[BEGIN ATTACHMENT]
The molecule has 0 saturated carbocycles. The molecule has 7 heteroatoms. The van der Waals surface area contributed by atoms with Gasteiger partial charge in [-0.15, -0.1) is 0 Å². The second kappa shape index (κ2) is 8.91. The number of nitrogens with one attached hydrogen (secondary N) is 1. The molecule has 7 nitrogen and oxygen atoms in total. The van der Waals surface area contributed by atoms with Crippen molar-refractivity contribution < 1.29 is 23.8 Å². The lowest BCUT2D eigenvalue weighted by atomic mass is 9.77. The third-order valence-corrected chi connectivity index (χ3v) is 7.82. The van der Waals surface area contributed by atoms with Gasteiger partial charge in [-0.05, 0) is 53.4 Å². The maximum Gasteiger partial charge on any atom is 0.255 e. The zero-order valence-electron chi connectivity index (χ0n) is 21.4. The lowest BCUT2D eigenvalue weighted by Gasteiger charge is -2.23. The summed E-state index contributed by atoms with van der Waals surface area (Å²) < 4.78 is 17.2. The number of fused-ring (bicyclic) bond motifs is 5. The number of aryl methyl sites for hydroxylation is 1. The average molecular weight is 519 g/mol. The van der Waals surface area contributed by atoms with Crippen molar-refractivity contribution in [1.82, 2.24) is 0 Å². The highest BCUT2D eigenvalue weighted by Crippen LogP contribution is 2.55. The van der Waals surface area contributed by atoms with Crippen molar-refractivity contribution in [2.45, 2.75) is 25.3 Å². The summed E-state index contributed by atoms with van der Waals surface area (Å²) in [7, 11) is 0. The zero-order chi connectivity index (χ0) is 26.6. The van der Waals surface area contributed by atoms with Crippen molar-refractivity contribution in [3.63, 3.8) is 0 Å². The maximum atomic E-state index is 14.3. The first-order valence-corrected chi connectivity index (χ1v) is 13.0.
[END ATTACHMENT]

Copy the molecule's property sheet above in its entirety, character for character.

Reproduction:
The molecule has 0 saturated carbocycles. The molecule has 7 heteroatoms. The van der Waals surface area contributed by atoms with Gasteiger partial charge in [-0.15, -0.1) is 0 Å². The second kappa shape index (κ2) is 8.91. The number of nitrogens with one attached hydrogen (secondary N) is 1. The molecule has 7 nitrogen and oxygen atoms in total. The van der Waals surface area contributed by atoms with Crippen molar-refractivity contribution < 1.29 is 23.8 Å². The lowest BCUT2D eigenvalue weighted by atomic mass is 9.77. The third-order valence-corrected chi connectivity index (χ3v) is 7.82. The van der Waals surface area contributed by atoms with Gasteiger partial charge in [-0.05, 0) is 53.4 Å². The maximum Gasteiger partial charge on any atom is 0.255 e. The zero-order valence-electron chi connectivity index (χ0n) is 21.4. The lowest BCUT2D eigenvalue weighted by Gasteiger charge is -2.23. The summed E-state index contributed by atoms with van der Waals surface area (Å²) < 4.78 is 17.2. The number of fused-ring (bicyclic) bond motifs is 5. The number of aryl methyl sites for hydroxylation is 1. The average molecular weight is 519 g/mol. The van der Waals surface area contributed by atoms with Crippen molar-refractivity contribution in [1.82, 2.24) is 0 Å². The highest BCUT2D eigenvalue weighted by Crippen LogP contribution is 2.55. The van der Waals surface area contributed by atoms with Crippen molar-refractivity contribution in [2.45, 2.75) is 25.3 Å². The summed E-state index contributed by atoms with van der Waals surface area (Å²) in [7, 11) is 0. The zero-order chi connectivity index (χ0) is 26.6. The van der Waals surface area contributed by atoms with Crippen molar-refractivity contribution in [3.63, 3.8) is 0 Å². The maximum atomic E-state index is 14.3. The first-order valence-corrected chi connectivity index (χ1v) is 13.0.